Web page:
There has been much handwringing over the terms ‘performance poetry’ and ‘spoken word’. Neither really apply to Ranting Verse as each of these three occupy their own space in time and have their own style of writing and delivery.
Ranting was a boot up the arse of lazy, established poetry. Sometimes one with too blunt a toecap, but that’s revolutions comrade. Ranting was angry, working class and very rough around the edges. It was also diverse and enthusiastic, sometimes undeservedly. What it did well was to get a generation of writers onto the stage. There wasn’t talk of a page/stage divide in the 80s.
With more and more poetry venues starting back in the 80s, such as Apples and Snakes who were very different then from what they are today, more and more people took to live poetry. In those days one of the criteria for getting an Equity card was having done a number of performances. It was easier for drama students to be ‘a poet’ than it was for them to get acting jobs and so during the late 80s-90s poetry venues were awash with posh actor types delivering ‘hilarious’ character turns as poets. They were noticeable by the way they’d adopt a stereotypical ‘fick’ working class accent every time they portrayed a yob, average bloke, housewife or copper. The likes of myself and Tim Turnbull took to loudly booing them as this became more and more prevalent and more and more annoying.
Performance Poetry was the next generation on from ranting and wore its drama school togs with pride. Performance poetry was memorised by the poets, usually had a liberal political twist, Grauniad rather than Class War, and was accompanied by much arm waving and posturing. Alas, poor Yorick. Performance poetry claimed to be opening up poetry, which to an extent it did, but whilst ranters had performed with bands and sound systems, gigged widely and button-holed anyone who’d listen the performance poets seemed to care less about the normal punters and keep an eye on the culture section of the Sunday papers, desperate for any mention.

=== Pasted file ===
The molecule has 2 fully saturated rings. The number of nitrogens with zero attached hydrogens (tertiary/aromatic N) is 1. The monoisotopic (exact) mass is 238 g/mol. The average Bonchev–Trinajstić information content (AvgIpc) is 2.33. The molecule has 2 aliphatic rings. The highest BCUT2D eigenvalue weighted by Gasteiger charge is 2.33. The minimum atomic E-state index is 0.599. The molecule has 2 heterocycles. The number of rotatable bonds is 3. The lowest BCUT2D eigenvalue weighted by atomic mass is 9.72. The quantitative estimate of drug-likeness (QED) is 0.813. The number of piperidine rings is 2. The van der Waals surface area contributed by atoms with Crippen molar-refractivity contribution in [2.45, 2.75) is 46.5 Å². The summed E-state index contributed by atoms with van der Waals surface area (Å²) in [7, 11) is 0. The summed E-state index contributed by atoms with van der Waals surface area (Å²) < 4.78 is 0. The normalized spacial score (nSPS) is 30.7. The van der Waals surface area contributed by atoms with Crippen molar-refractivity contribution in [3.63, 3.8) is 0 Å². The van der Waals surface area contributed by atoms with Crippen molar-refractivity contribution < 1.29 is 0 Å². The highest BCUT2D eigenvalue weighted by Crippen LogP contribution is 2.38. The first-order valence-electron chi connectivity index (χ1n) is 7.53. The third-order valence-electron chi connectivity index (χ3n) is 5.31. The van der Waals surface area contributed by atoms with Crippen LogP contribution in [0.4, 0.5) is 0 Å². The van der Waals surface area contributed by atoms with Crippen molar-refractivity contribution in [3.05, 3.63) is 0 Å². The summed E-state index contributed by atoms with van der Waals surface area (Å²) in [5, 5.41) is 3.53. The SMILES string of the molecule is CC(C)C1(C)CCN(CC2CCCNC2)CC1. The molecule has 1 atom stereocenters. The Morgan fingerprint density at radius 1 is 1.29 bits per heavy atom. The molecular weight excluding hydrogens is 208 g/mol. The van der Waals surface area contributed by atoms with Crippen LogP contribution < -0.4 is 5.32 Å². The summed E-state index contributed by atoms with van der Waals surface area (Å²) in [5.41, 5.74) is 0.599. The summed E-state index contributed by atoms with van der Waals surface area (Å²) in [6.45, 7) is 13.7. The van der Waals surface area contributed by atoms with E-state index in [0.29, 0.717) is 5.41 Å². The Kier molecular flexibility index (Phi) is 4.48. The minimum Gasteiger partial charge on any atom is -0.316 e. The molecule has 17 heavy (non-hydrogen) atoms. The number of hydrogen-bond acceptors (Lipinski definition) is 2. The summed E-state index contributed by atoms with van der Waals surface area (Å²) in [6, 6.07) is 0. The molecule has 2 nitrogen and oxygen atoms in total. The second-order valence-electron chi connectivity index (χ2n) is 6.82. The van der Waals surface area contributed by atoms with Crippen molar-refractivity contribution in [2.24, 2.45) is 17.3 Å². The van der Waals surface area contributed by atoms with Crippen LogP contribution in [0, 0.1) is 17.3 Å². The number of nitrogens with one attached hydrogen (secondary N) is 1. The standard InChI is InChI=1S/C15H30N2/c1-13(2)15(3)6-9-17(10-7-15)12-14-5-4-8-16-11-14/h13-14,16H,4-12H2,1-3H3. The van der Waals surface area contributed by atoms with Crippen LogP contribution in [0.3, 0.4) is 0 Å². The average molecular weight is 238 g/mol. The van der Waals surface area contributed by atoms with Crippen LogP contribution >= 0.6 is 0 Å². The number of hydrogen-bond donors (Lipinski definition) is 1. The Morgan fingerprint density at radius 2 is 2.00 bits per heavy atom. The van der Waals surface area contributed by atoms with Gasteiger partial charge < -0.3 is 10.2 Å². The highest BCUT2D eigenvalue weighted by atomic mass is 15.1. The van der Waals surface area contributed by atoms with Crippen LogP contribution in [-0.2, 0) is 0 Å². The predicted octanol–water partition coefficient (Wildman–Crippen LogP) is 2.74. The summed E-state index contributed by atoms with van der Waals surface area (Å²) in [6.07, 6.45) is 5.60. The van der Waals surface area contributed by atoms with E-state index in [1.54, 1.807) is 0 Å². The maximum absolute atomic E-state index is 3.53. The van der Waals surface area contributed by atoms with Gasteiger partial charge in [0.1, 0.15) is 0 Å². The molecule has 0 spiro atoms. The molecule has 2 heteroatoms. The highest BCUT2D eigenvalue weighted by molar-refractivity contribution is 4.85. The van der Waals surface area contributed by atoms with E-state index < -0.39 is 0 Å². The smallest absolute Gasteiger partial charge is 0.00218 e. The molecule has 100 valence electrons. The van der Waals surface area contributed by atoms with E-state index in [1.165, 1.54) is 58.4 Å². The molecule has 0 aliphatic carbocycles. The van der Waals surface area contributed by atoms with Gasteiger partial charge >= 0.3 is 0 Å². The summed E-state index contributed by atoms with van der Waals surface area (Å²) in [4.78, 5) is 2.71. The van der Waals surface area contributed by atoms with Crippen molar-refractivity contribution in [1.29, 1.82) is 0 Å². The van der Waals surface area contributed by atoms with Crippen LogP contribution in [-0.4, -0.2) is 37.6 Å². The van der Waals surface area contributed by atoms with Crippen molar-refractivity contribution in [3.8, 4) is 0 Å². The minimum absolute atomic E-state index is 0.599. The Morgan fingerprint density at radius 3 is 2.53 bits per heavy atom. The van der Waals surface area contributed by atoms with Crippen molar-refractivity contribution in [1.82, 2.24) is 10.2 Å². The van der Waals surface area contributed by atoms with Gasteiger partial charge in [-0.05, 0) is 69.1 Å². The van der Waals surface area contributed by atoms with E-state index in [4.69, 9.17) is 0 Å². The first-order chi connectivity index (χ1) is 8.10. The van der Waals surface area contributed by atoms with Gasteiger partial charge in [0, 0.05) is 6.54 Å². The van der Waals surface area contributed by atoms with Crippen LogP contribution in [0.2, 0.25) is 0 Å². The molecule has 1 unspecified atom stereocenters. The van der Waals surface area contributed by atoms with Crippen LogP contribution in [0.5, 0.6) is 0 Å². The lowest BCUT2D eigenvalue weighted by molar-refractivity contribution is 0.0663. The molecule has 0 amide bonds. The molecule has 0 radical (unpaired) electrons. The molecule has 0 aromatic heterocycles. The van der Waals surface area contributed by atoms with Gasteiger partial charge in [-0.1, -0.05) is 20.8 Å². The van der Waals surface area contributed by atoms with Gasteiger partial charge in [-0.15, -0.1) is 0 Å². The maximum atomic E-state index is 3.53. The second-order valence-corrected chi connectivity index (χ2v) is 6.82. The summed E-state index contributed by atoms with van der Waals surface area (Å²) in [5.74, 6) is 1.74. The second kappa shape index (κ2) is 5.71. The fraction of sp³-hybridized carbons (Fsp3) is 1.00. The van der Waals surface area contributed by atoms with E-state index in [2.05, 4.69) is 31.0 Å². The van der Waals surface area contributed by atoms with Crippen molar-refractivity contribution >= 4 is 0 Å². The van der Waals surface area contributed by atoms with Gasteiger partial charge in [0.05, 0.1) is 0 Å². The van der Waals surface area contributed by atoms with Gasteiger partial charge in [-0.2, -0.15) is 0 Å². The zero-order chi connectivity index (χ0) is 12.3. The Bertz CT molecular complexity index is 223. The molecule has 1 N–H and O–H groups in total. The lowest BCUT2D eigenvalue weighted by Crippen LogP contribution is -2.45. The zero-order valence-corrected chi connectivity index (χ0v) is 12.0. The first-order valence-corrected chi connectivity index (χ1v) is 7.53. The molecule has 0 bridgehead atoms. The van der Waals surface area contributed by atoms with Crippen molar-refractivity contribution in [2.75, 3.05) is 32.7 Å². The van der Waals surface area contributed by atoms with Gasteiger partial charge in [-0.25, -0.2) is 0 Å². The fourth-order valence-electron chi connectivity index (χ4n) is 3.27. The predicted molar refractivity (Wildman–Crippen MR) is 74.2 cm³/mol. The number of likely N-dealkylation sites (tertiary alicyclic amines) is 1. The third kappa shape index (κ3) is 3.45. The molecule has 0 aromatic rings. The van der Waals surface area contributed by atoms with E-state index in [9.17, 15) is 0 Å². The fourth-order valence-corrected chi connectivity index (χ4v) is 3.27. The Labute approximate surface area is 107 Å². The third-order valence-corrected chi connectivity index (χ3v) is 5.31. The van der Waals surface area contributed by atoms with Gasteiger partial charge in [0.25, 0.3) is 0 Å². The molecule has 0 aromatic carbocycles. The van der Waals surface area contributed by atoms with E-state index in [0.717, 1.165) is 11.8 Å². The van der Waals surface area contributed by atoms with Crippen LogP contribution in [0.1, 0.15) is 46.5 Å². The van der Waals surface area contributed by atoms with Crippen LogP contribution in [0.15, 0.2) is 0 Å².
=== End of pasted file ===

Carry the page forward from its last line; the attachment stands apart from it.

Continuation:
Arts admins were quick to sweep out the more salty ranters, and to be fair the literary quality of a lot of ranting poetry wasn’t great. The new middle-class poets were happy with the ‘performance’ tag as it differentiated them from us and also from the poetic establishment. The poetic established invests in applying caveats such as ‘performance’ to keep the elite elite.
As more and more teeth were gritted at the forced earnestness of ‘performance poetry’ a new term came to be in vogue: spoken word. For writers of my generation, born in the 60s!, spoken word could well apply to people such as Spalding Gray or Lydia Lunch who weren’t exactly poets but did do live shows that also weren’t theatre. With the new generation it carried a more poetic twist, much of it from rap, and was keen to be distanced from the painful pretence of the worst of ‘performance poetry’.
Personally I’ve only ever been happy being referred to as a poet. I know the power in names and labels and also know that no matter how good you are on stage, good writing underlies everything you do there. I have punched people who’ve written of me as a ‘punk poet’. No doubt I will do so again. I look forward to it.
These days the terms are usually found in the regular ‘poetry is dead’/’poetry is the new rock ‘n’ roll’ articles churned out by lazy journos and pored over by admins desperate for press inches to bleed for funding criteria. As ever the poets themselves enjoy the ever widening range of styles and the new people to dance, drink and dally with. Or not, yeah… they’re the performance poets.